Friday, September 9, 2016

Two Civil War Books

I am quickly becoming a Civil War nerd. I mean, after all, I am writing a book that era, so why not buy books and find fun collection items? ;)  My reviews for both of these books are short, but that's because there really was so much information to process from them. I took steady notes the whole time I read them both (plus got some great story ideas...). They were both worth the read to me.

The 18th Missouri
It took me a few months to read this, just because I'm a slow reader when it comes to processing information and taking notes. But I thoroughly enjoyed reading about the 18th Missouri regiment! It covered more of an overview of the regiment, but occasionally honed in to different soldiers or officers. Starting at the very beginning of the regiment's formation, the book satisfactorily ended with an epilogue of sorts with a brief overview of various soldiers' lives after the war('til death).

Being a war book, there are definitely some gruesome tales as well as men taking God's Name in vain. I didn't notice many curse words (I was expecting more in a secular war book).

About the Book
Gives a history of the Union 18th Missouri Infantry from its formation in July 1861 to its muster-out in July 1865. The book uses first hand accounts such as letters and diaries.

Buy the Book on Amazon

Civil War Journal of a Union Soldier
I thoroughly enjoyed this book!! If you want an inside-look at a soldier's life during the Civil War, this is it. From the rations to weather to casualties, a very thorough review of daily life was covered.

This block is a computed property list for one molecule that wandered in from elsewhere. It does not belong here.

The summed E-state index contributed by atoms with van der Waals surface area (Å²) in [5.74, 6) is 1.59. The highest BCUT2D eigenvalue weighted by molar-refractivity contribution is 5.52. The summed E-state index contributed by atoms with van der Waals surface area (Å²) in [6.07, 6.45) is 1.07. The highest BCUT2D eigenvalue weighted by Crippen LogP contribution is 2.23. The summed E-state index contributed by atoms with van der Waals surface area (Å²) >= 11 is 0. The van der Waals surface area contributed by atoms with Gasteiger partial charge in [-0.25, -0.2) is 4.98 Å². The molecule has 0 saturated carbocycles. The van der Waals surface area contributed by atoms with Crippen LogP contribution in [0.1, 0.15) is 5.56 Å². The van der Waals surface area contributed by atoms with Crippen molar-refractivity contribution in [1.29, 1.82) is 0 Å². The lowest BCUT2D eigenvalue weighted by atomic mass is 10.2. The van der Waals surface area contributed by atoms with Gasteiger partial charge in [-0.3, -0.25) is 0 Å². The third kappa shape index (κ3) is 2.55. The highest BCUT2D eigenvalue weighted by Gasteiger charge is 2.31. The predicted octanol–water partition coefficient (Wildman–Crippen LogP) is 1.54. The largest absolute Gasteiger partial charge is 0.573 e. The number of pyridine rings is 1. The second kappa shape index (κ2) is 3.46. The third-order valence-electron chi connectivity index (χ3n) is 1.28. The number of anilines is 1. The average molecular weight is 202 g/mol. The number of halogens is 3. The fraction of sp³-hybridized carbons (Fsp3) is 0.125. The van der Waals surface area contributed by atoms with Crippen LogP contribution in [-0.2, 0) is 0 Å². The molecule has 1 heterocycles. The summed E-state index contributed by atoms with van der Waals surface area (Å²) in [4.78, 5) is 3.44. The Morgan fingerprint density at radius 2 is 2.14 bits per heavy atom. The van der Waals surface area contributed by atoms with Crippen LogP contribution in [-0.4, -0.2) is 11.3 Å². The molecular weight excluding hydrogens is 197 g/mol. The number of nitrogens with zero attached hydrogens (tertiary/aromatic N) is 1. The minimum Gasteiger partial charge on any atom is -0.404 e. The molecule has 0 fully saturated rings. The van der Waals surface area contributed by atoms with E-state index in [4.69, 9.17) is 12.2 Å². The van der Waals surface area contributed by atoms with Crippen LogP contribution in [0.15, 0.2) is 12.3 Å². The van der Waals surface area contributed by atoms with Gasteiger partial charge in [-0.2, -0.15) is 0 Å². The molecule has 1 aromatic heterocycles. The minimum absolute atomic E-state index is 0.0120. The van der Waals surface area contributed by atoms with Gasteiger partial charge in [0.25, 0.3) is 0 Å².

This book is invaluable to me as an author and I will definitely reference back to it.

About the Book
Harmon Camburn signed up for duty as a Union soldier two weeks after the first shots were fired in the Civil War. He served for the next three years, fighting in both Battles of Bull Run and other skirmishes of the War Between the States. His tour of duty ended with a shot through his lung and capture by Confederate soldiers. Fortunately, he survived his wounds and wrote about his time in the Union army. His great granddaughter, P.C. Zick, presents this journal along with additional annotations about the war in general. The journal weaves a tragic and compelling tapestry of war from the view at its center. Mr. Camburn's sardonic and realistic view of war is worth remembering.
From the day of his enlistment in the Army in April 1861 in Adrian, Michigan, to his final days in the service of the army near Knoxville, Tennessee, the journal provides insight into the minutiae of a soldier's life, from what they ate to the somewhat unorthodox method of obtaining food. It shows the horror of the battlefield to the joys of simply having the sun shine after days of rain.
Here is a personal account of war and all its sundry causes and effects from the eyes of a man who fought it.
Buy the Book on Amazon

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